Tee and I just finished up 80 days working with All Hands Volunteers in Melamchi. When we first arrived someone told me, “the days are long, but the weeks are short” and that couldn’t have been more true. Though most of our photos are of festivals and day off activities we spent the majority of the last 2.5 months clearing destroyed homes (mostly hauling rocks and dirt) to create space for new shelters, for people who are unable to do so for themselves (the elderly, injured, ill, single mothers, etc). Join us on a journey through our time in Melamchi; the seasons changed, the project changed, the volunteers changed, and I have no doubt we changed as well.
On the walk between Melamchi and the All Hands base- probably the most photographed view in town because on a clear day you can see the Himalayas
No matter where you walk here you are surrounded by destruction. The house with the bed hanging out of it has haunted me since I was here in August.
The week we arrived was Dashain and a beneficiary from the village across the river invited us all over for a feast. We ate, got bless, drank rakshi, danced, caught goats, and Tee taught us how to blow bubbles from a plant.
Tee became well known on site for his rubble ninja skills and his leaf hats.
The first site I was in charge of during my team leader training was a complete fiasco, but we got the site finished in one day!
Taking a break from work under a huge beautiful sacred tree-looking out over the Indrawati River valley where our base is located.
Day off hike in Bansbari followed by a quick dip in the chilly waters of the Indrawati River.
Tee’s best buddy Chad. One of the hard parts of staying on project long term is watching so many of your new friends leave.
Gold gilded grasshoppers.
When we first arrived the fuel crisis had hit All Hands hard and we walked to site each morning with all our tools. This scene along the river, of terraced golden fields of ripe rice and stone houses looked to me like it was stolen from a fairy tale. The reality of the scene, visible at the periphery, of temporary shelters built from tarps and CGI don’t match the lightness of a fairy tale setting. The All Hands demo team later demolished this stone house and our rubble teams cleared the site for a new home.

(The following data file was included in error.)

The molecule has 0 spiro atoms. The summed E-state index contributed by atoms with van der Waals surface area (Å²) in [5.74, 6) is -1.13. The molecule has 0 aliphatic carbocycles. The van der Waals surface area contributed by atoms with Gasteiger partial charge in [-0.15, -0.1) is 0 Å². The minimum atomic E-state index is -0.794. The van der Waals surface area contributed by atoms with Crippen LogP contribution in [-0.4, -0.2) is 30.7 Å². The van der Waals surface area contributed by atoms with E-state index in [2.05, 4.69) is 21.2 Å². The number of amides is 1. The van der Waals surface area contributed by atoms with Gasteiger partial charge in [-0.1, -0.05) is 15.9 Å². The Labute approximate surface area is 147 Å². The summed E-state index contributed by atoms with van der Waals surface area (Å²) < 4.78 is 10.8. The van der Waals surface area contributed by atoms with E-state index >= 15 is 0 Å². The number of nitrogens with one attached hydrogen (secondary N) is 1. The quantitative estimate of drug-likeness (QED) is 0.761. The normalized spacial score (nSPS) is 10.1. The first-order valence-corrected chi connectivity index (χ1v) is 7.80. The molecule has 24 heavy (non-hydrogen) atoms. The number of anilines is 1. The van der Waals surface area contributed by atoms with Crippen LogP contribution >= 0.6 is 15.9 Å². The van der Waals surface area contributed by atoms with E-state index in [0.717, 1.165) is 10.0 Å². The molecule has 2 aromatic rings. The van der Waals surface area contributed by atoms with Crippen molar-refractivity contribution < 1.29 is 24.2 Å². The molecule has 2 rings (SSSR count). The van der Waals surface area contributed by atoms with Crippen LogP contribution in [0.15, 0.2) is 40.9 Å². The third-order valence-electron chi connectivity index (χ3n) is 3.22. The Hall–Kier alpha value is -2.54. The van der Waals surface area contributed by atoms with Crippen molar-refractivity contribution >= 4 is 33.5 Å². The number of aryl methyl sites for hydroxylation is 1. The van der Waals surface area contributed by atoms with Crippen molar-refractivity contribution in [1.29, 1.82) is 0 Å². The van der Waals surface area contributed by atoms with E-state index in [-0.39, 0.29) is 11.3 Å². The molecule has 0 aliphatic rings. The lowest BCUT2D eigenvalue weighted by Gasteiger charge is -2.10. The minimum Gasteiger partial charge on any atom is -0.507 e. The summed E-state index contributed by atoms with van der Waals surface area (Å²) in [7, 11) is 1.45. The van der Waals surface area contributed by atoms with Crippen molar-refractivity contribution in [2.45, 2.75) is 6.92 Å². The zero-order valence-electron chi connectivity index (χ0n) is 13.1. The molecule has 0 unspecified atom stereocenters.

I spent a week working on rebuilding a TLC (temporary learning center) a 30 minute hike straight up the mountain from Melamchi. The hike to and from work, up the terraced millet field, was one of my favorite parts of the day. In just 2 weeks the building was reworked to be more weatherproof, soundproof, and secure. Keep in mind this is all down by hand with the exception of a few power drills. Every piece of bamboo was split, cut , and cleaned by volunteers. I was on the team that finished the TLC and got to take part in a tika ceremony to celebrate the building being finished. We were dripping with flowers from the children by the time we left the school.
A day off hike along one of the tributaries to the Indrawati. We wandered up the road checking out fruit trees, birds and other fun stuff until we came to a small village and stopped in for lunch. The family was performing a tika ceremony for the brothers in the family as part of the Tihar festivities.
Just before Thanksgiving Tee and I join the mobile teams that were heading up the mountain to Jyamire. Tee was working on building a temporary learning center and I was working on clearing a demolished 5 room school building. It was nice to camp out on the mountain and work with a smaller group of volunteers. We had views of the Himalayas everyday and the only negatives were the cold weather at night and the debilitating food poisoning I got the last 2 days.
I filled in for the volunteer coordinator 3 times during our stay which amounted to about 25% of my time on project. Most of the times I was in the office Tee joined mobile teams for the week. This is the site that broke Tee physically.
In early December Tee and I went on break down in Chitwan. Unfortunately we both got sick, but we made it out on an amazing canoe trip where we saw a rhino, monkeys, deer, wild boar, 4 kinds of kingfishers, storks, and much more. I also went on a walk out into the countryside, a solo venture that was good for the soul.
This is one of the communities we worked in before and after break where we cleared 6 neighboring homes. The beneficiaries jumped in and helped us where they could and threw us a dance party when we finished the last home.
Our Saturday feast continued in fine form and things kicked up a notch when a chef from Seattle join the crew.
Christmas on base was way better than I expected! We cooked breakfast and dinner as a group, everyone helped out, and the food was amazing. We had biscuits and gravy for breakfast made with real butter and hot chocolate made with buffalo milk. During the day we sipped on mulled wine and had a white elephant gift exchange. For dinner we feasted on roasted pig, flaky empanadas, and mac n cheese. Holy smokes it was awesome.
On our last day in the field we took a brain jostling ride up the hill to a site about 45 minutes from town. We had clear views of the Himalayas all day as we channeled our last bit of energy into clearing massive rocks mixed into a sticky red clay foundation. Didi brought us milk tea, made with fresh milk (a huge treat!), and pomelo. Tee led the leveling team, the site was finished, and we said goodbye to rubbling for awhile.
Saying goodbye is never fun.
I have a funny feeling that Nepal and I are not finished, but for now Mr & Mrs Coconut Head are off to Cambodia to soak up some sun like a lizard.
Until next time. XOXO